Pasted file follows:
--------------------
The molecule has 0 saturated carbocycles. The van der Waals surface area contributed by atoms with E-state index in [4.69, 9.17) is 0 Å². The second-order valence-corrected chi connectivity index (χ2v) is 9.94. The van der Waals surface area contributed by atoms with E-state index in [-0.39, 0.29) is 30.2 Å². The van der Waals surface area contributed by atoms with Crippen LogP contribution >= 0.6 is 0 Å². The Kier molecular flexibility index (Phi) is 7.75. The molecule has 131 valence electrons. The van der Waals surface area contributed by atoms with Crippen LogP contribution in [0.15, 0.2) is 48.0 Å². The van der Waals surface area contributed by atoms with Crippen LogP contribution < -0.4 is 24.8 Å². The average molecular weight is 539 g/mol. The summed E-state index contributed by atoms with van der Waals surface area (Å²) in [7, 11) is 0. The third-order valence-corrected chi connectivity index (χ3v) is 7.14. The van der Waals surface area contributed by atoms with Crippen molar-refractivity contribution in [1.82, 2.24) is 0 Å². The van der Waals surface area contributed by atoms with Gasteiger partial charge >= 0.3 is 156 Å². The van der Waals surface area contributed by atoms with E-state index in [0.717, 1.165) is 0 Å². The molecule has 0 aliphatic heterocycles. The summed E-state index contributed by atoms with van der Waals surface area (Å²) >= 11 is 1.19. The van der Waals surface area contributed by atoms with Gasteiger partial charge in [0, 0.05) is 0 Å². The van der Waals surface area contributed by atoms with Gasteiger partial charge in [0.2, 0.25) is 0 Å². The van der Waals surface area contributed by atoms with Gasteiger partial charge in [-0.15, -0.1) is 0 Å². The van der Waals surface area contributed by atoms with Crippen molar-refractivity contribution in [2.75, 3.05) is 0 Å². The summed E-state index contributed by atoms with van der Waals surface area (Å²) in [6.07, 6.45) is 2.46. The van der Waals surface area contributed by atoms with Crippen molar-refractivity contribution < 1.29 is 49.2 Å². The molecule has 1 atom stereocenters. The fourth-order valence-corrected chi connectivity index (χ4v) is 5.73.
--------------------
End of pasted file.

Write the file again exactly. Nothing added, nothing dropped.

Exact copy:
The molecule has 0 saturated carbocycles. The van der Waals surface area contributed by atoms with E-state index in [4.69, 9.17) is 0 Å². The second-order valence-corrected chi connectivity index (χ2v) is 9.94. The van der Waals surface area contributed by atoms with E-state index in [-0.39, 0.29) is 30.2 Å². The van der Waals surface area contributed by atoms with Crippen LogP contribution >= 0.6 is 0 Å². The Kier molecular flexibility index (Phi) is 7.75. The molecule has 131 valence electrons. The van der Waals surface area contributed by atoms with Crippen LogP contribution in [0.15, 0.2) is 48.0 Å². The van der Waals surface area contributed by atoms with Crippen LogP contribution < -0.4 is 24.8 Å². The average molecular weight is 539 g/mol. The summed E-state index contributed by atoms with van der Waals surface area (Å²) in [7, 11) is 0. The third-order valence-corrected chi connectivity index (χ3v) is 7.14. The van der Waals surface area contributed by atoms with Crippen molar-refractivity contribution in [1.82, 2.24) is 0 Å². The van der Waals surface area contributed by atoms with Gasteiger partial charge >= 0.3 is 156 Å². The van der Waals surface area contributed by atoms with E-state index in [0.717, 1.165) is 0 Å². The molecule has 0 aliphatic heterocycles. The summed E-state index contributed by atoms with van der Waals surface area (Å²) >= 11 is 1.19. The van der Waals surface area contributed by atoms with Gasteiger partial charge in [0, 0.05) is 0 Å². The van der Waals surface area contributed by atoms with Gasteiger partial charge in [0.2, 0.25) is 0 Å². The van der Waals surface area contributed by atoms with Gasteiger partial charge in [-0.15, -0.1) is 0 Å². The van der Waals surface area contributed by atoms with Crippen molar-refractivity contribution in [2.75, 3.05) is 0 Å². The summed E-state index contributed by atoms with van der Waals surface area (Å²) in [6.07, 6.45) is 2.46. The van der Waals surface area contributed by atoms with Crippen molar-refractivity contribution < 1.29 is 49.2 Å². The molecule has 1 atom stereocenters. The fourth-order valence-corrected chi connectivity index (χ4v) is 5.73.